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The Battalion

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The Battalion

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Student Senate to continue debate over Hindu Aggie resolution

The+Student+Government+Association+is+located+in+the+John+J.+Koldus+Building.
Photo by File

The Student Government Association is located in the John J. Koldus Building.

The Student Senate meeting on Oct. 6 included discussion on what was expected to be a non-controversial resolution. 

The resolution, concerning Hindu Aggies and the discrimination they face on campus, acknowledged hardships of students and encouraged all to make connections with Hindu Aggies. However, one part of this resolution sparked controversy.

“While the First Amendment guarantees individual freedom of religion, and one of Texas A&M Core Values is Respect, many students who practice Hinduism have faced oppression by fellow Aggies who affiliate with Christianity,” the bill reads.

The mention of Christianity caused many senators to object to the bill. One of the most memorable arguments came from Sen. John Carter Teague, an agriculture leadership and development senior and member of the College of Agriculture and Life Sciences caucus.

“It’s pretty ironic that the authors of this resolution — which calls for tolerance and acceptance — chose to use it as a means to attack and demean members of the Christian community,” Teague said. “The inclusion of the word ‘Christian’ is completely unnecessary and acts only to polarize and divide students based on their beliefs.” 

Supporters of this resolution, including one of the authors of the bill, biochemistry senior Dang Dang, argue it is important to Hindu Aggies to bring out the truth of their discrimination.

“We want to condemn the students who went out of their way to [demean the religion of] other students on campus because you don’t see other religious students [do this], you don’t see Buddhists go all around and tell people to convert to Buddhism,” Dang said.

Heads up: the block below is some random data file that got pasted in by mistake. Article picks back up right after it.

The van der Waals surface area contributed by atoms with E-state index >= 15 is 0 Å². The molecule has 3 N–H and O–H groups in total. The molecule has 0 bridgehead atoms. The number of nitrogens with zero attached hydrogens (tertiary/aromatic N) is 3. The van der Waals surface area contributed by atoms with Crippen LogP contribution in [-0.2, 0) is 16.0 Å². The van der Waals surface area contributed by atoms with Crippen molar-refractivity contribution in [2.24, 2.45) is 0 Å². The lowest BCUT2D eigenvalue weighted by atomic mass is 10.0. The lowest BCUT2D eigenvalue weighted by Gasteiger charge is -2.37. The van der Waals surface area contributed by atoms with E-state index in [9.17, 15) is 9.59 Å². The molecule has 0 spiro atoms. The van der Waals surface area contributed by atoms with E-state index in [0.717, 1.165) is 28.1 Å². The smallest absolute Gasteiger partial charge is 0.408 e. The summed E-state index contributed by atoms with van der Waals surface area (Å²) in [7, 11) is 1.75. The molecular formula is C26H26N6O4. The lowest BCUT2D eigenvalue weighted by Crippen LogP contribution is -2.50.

The supporters claim the entire resolution would be meaningless if the word Christian was taken out, as opponents wanted. The authors of the bill said they would not be willing to remove “Christian” from the bill.

“No, like I said, this is not an attack on Christianity, there just happen to be Christian students who have done these things,” Dang said.

This unwillingness to compromise is exactly the issue Teague said he sees with the resolution.

“It’s disappointing that I won’t be able to support some of the good ideas in the resolution because of the authors’ inability to show grace to other members of the student body,” Teague said.

Instead of trying to use the Student Senate as a forum to bring the student body together, Teague argues the resolution tries to use the Senate as a way of attacking the student body.

“[The resolution] was not written or negotiated in good faith and its purpose is to use the senate as a punitive body,” Teague said.

Proponents of the bill claim that this bill is trying to do the exact opposite. Supporters claim the resolution is trying to bring light to an issue that not many students know about and through this, bring the student body together.

“I think personally, by putting Christianity, it serves as a context and a way that we can remind students such as myself and practice Christianity that we do sit in a position of privilege,” one supporter of the resolution said during the debate.

After more than two and a half hours of debate, this issue was still unresolved.

“This debate could have all been avoided if the authors were open to even a tiny compromise to remove the word ‘Christian.’ The authors, however, refused to be open to make even this tiny change,” Teague said.

This resolution was sent down to committee and it will be brought up again at the meeting on Oct. 20.

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